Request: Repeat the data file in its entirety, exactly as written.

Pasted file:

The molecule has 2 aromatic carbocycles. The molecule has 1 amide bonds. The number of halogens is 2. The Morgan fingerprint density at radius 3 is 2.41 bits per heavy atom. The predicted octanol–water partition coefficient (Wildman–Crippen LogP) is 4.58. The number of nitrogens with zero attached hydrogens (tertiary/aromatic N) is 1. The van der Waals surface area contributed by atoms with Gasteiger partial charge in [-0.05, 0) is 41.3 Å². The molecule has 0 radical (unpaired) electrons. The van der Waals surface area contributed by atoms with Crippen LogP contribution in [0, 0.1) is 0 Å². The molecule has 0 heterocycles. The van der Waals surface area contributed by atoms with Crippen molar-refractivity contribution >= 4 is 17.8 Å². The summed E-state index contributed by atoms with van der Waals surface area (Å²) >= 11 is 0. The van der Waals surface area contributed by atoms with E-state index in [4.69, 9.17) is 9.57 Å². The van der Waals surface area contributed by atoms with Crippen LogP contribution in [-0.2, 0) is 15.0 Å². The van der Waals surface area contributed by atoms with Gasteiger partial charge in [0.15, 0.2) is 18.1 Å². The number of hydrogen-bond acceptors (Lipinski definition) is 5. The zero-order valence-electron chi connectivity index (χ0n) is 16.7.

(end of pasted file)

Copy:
The molecule has 2 aromatic carbocycles. The molecule has 1 amide bonds. The number of halogens is 2. The Morgan fingerprint density at radius 3 is 2.41 bits per heavy atom. The predicted octanol–water partition coefficient (Wildman–Crippen LogP) is 4.58. The number of nitrogens with zero attached hydrogens (tertiary/aromatic N) is 1. The van der Waals surface area contributed by atoms with Gasteiger partial charge in [-0.05, 0) is 41.3 Å². The molecule has 0 radical (unpaired) electrons. The van der Waals surface area contributed by atoms with Crippen LogP contribution in [0, 0.1) is 0 Å². The molecule has 0 heterocycles. The van der Waals surface area contributed by atoms with Crippen molar-refractivity contribution >= 4 is 17.8 Å². The summed E-state index contributed by atoms with van der Waals surface area (Å²) >= 11 is 0. The van der Waals surface area contributed by atoms with E-state index in [4.69, 9.17) is 9.57 Å². The van der Waals surface area contributed by atoms with Crippen LogP contribution in [-0.2, 0) is 15.0 Å². The van der Waals surface area contributed by atoms with Gasteiger partial charge in [0.15, 0.2) is 18.1 Å². The number of hydrogen-bond acceptors (Lipinski definition) is 5. The zero-order valence-electron chi connectivity index (χ0n) is 16.7.